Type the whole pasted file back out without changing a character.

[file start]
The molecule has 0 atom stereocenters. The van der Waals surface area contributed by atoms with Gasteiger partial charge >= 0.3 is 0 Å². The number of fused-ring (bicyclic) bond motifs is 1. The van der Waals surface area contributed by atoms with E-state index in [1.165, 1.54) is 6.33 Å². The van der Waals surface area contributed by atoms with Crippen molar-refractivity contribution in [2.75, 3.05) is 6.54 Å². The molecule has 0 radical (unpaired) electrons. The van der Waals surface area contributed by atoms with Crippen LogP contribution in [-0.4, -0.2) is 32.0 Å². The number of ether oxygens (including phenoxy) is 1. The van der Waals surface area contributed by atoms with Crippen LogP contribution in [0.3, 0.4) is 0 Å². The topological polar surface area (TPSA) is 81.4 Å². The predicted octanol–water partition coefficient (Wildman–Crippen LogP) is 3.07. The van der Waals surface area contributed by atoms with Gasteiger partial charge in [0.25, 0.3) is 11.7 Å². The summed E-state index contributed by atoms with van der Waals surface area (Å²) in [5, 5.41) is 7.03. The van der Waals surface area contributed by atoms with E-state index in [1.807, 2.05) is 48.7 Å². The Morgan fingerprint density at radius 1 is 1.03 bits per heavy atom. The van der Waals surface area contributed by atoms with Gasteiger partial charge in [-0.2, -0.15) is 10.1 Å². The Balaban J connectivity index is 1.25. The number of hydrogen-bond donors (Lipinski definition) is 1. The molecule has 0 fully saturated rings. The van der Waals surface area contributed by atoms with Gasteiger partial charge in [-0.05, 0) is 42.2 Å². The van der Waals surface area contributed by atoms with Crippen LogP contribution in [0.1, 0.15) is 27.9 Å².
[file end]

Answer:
The molecule has 0 atom stereocenters. The van der Waals surface area contributed by atoms with Gasteiger partial charge >= 0.3 is 0 Å². The number of fused-ring (bicyclic) bond motifs is 1. The van der Waals surface area contributed by atoms with E-state index in [1.165, 1.54) is 6.33 Å². The van der Waals surface area contributed by atoms with Crippen molar-refractivity contribution in [2.75, 3.05) is 6.54 Å². The molecule has 0 radical (unpaired) electrons. The van der Waals surface area contributed by atoms with Crippen LogP contribution in [-0.4, -0.2) is 32.0 Å². The number of ether oxygens (including phenoxy) is 1. The van der Waals surface area contributed by atoms with Crippen LogP contribution in [0.3, 0.4) is 0 Å². The topological polar surface area (TPSA) is 81.4 Å². The predicted octanol–water partition coefficient (Wildman–Crippen LogP) is 3.07. The van der Waals surface area contributed by atoms with Gasteiger partial charge in [0.25, 0.3) is 11.7 Å². The summed E-state index contributed by atoms with van der Waals surface area (Å²) in [5, 5.41) is 7.03. The van der Waals surface area contributed by atoms with E-state index in [1.807, 2.05) is 48.7 Å². The Morgan fingerprint density at radius 1 is 1.03 bits per heavy atom. The van der Waals surface area contributed by atoms with Gasteiger partial charge in [-0.2, -0.15) is 10.1 Å². The Balaban J connectivity index is 1.25. The number of hydrogen-bond donors (Lipinski definition) is 1. The molecule has 0 fully saturated rings. The van der Waals surface area contributed by atoms with Gasteiger partial charge in [-0.05, 0) is 42.2 Å². The van der Waals surface area contributed by atoms with Crippen LogP contribution in [0.1, 0.15) is 27.9 Å².